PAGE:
4. More Dog-Friendly
Some people teach their dogs to drink from a hydration pack straw, but mine doesn’t know how. So when we’re on a trail and I’m not carrying a doggie dish, bottles allow me to stop and give my dog a drink quickly and easily.
One trick I use is to take a clean doggie poop bag (weighs nothing to carry), make it into a dish-shape, and pour water into it, holding the bag in place while she drinks. I have also dug a small hole or indent in the ground, and placed the bag over that. The water pools in the hole, held in place by the bag, and she drinks from there. I can then cover the hole back up and move on.
5. Less Injury From Falls
Handhelds reduce hand scrapes and wrist/arm injuries when you’re going down. You can use them as a barrier between you and a rock when you’re reaching out to catch yourself. They work essentially like gloves. I have scrapes on my water bottles from a few falls or stumbles, but my hands have remained untouched. By comparison, when I would fall with my hydration pack, my hands were the first things to get scrapped and bloodied.
6. Less Overheating
On a hot day, a hydration pack would cause my back to sweat uncomfortably. I would try to combat this by filling my pack with ice, and enjoying the cooling sensation on my back. But this strategy would only last for a short time before the ice melted and I was sweating again.
Switching to handhelds drastically reduced this feeling of overheating. There was more air circulation, and it was easier to stay cool. I could also fill my handhelds with ice, and enjoy that cooling sensation on my hands.
If that weren’t enough, I could use a bottle to physically pour cool water on my head and neck from any stream. I have filled up an empty bottle with cold stream water, and carried it with me to pour on my head when it got too hot. Handhelds made a tremendous difference in temperature control.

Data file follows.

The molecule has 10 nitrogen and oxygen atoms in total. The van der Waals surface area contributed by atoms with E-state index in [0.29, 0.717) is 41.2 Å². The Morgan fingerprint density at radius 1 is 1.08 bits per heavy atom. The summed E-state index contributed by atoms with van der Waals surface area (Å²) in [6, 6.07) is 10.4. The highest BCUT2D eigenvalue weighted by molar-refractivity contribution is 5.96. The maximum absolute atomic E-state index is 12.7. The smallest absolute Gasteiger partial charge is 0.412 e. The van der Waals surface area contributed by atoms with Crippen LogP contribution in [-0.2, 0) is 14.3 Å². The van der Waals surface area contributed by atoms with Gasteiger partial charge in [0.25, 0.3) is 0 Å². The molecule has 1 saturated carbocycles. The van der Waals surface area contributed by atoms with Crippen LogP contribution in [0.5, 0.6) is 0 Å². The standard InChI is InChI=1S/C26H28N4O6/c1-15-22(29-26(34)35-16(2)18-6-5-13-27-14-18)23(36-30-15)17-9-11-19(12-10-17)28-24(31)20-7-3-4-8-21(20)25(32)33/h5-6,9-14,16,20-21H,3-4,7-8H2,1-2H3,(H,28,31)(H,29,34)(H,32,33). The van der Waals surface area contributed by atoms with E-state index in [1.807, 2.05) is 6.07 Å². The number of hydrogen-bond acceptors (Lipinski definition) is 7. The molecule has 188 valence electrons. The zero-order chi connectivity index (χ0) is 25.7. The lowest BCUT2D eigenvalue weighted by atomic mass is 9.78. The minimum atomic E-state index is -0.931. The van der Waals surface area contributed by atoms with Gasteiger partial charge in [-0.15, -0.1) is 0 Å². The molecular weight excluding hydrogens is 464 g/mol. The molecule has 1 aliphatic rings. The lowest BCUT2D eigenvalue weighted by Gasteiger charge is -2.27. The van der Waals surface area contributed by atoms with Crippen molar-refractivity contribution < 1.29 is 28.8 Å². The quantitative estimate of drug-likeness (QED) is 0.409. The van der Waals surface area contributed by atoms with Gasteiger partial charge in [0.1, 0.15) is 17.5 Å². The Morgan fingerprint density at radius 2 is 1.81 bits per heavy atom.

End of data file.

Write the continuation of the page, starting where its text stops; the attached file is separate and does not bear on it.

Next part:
7. Less Chaffing
Unless you have a perfectly fitting pack, you run the risk of chaffing. And many of us know how tough it can be to find that perfect fit. It’s easy to go through countless packs in search for one the works for us, and a lot of money can be wasted on packs that we can’t use. Handhelds are much more universal, and there is no chaffing at all.
I’ve found that even if the pack itself doesn’t chaff, the sweating on my back and lack of air circulation through wearing the pack sometimes causes my sports bra to chaff against my back over long distances. I figure the less chaffing potential, the better.
8. Less Weight
I’m a bit of a pack-rat when I’m wearing a hydration pack, and I weigh myself down with things I don’t need like extra food, water, or clothing. The handhelds are significantly lighter and that weight difference is a big deal when you’re running long. I feel more “free” in handhelds. I feel lighter, and it’s feels easier to run and move around.